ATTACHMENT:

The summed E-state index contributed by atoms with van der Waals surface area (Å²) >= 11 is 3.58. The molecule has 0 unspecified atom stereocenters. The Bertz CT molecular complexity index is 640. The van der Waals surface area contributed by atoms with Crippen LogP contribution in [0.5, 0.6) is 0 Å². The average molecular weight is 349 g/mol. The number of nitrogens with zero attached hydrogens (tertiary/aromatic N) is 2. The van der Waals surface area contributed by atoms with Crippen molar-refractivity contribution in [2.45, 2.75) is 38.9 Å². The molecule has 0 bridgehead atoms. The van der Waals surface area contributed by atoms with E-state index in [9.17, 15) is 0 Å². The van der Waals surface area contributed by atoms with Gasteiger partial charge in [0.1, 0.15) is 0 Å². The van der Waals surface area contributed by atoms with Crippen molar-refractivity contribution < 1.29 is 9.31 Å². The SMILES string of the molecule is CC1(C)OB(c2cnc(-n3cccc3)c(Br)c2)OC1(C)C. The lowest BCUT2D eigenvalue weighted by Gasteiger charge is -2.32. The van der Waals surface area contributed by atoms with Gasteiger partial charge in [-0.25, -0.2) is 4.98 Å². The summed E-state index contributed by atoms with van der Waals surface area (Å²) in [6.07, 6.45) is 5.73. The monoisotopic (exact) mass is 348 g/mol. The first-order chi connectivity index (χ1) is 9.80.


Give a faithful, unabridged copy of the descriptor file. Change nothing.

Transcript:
The summed E-state index contributed by atoms with van der Waals surface area (Å²) >= 11 is 3.58. The molecule has 0 unspecified atom stereocenters. The Bertz CT molecular complexity index is 640. The van der Waals surface area contributed by atoms with Crippen LogP contribution in [0.5, 0.6) is 0 Å². The average molecular weight is 349 g/mol. The number of nitrogens with zero attached hydrogens (tertiary/aromatic N) is 2. The van der Waals surface area contributed by atoms with Crippen molar-refractivity contribution in [2.45, 2.75) is 38.9 Å². The molecule has 0 bridgehead atoms. The van der Waals surface area contributed by atoms with E-state index in [9.17, 15) is 0 Å². The van der Waals surface area contributed by atoms with Gasteiger partial charge in [0.1, 0.15) is 0 Å². The van der Waals surface area contributed by atoms with Crippen molar-refractivity contribution < 1.29 is 9.31 Å². The SMILES string of the molecule is CC1(C)OB(c2cnc(-n3cccc3)c(Br)c2)OC1(C)C. The lowest BCUT2D eigenvalue weighted by Gasteiger charge is -2.32. The van der Waals surface area contributed by atoms with Gasteiger partial charge in [-0.25, -0.2) is 4.98 Å². The summed E-state index contributed by atoms with van der Waals surface area (Å²) in [6.07, 6.45) is 5.73. The monoisotopic (exact) mass is 348 g/mol. The first-order chi connectivity index (χ1) is 9.80.